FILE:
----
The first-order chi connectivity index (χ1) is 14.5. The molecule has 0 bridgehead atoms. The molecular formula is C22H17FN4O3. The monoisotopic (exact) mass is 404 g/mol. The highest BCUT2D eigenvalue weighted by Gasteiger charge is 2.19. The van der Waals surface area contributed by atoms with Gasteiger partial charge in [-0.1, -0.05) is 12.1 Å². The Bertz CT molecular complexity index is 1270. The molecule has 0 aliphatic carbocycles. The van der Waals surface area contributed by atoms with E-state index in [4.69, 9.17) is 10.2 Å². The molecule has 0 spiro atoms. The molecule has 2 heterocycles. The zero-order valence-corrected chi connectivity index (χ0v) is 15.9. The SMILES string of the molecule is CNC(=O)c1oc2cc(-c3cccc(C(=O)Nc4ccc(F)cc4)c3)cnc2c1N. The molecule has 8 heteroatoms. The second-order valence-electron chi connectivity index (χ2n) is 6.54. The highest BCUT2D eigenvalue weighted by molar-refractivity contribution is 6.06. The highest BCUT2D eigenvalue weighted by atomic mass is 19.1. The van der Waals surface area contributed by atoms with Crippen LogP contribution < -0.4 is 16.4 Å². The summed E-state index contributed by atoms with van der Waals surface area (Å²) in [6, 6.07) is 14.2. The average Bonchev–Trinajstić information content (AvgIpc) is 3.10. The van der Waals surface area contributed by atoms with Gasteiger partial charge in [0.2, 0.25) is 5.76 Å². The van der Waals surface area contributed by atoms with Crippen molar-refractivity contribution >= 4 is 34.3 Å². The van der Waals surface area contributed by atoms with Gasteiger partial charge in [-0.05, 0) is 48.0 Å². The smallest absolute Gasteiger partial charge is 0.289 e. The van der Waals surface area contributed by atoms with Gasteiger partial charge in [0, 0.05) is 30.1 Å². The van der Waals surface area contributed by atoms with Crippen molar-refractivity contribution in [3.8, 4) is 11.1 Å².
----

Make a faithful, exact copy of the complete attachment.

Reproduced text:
The first-order chi connectivity index (χ1) is 14.5. The molecule has 0 bridgehead atoms. The molecular formula is C22H17FN4O3. The monoisotopic (exact) mass is 404 g/mol. The highest BCUT2D eigenvalue weighted by Gasteiger charge is 2.19. The van der Waals surface area contributed by atoms with Gasteiger partial charge in [-0.1, -0.05) is 12.1 Å². The Bertz CT molecular complexity index is 1270. The molecule has 0 aliphatic carbocycles. The van der Waals surface area contributed by atoms with E-state index in [4.69, 9.17) is 10.2 Å². The molecule has 0 spiro atoms. The molecule has 2 heterocycles. The zero-order valence-corrected chi connectivity index (χ0v) is 15.9. The SMILES string of the molecule is CNC(=O)c1oc2cc(-c3cccc(C(=O)Nc4ccc(F)cc4)c3)cnc2c1N. The molecule has 8 heteroatoms. The second-order valence-electron chi connectivity index (χ2n) is 6.54. The highest BCUT2D eigenvalue weighted by molar-refractivity contribution is 6.06. The highest BCUT2D eigenvalue weighted by atomic mass is 19.1. The van der Waals surface area contributed by atoms with Crippen LogP contribution < -0.4 is 16.4 Å². The summed E-state index contributed by atoms with van der Waals surface area (Å²) in [6, 6.07) is 14.2. The average Bonchev–Trinajstić information content (AvgIpc) is 3.10. The van der Waals surface area contributed by atoms with Gasteiger partial charge in [0.2, 0.25) is 5.76 Å². The van der Waals surface area contributed by atoms with Crippen molar-refractivity contribution >= 4 is 34.3 Å². The van der Waals surface area contributed by atoms with Gasteiger partial charge in [-0.05, 0) is 48.0 Å². The smallest absolute Gasteiger partial charge is 0.289 e. The van der Waals surface area contributed by atoms with Gasteiger partial charge in [0, 0.05) is 30.1 Å². The van der Waals surface area contributed by atoms with Crippen molar-refractivity contribution in [3.8, 4) is 11.1 Å².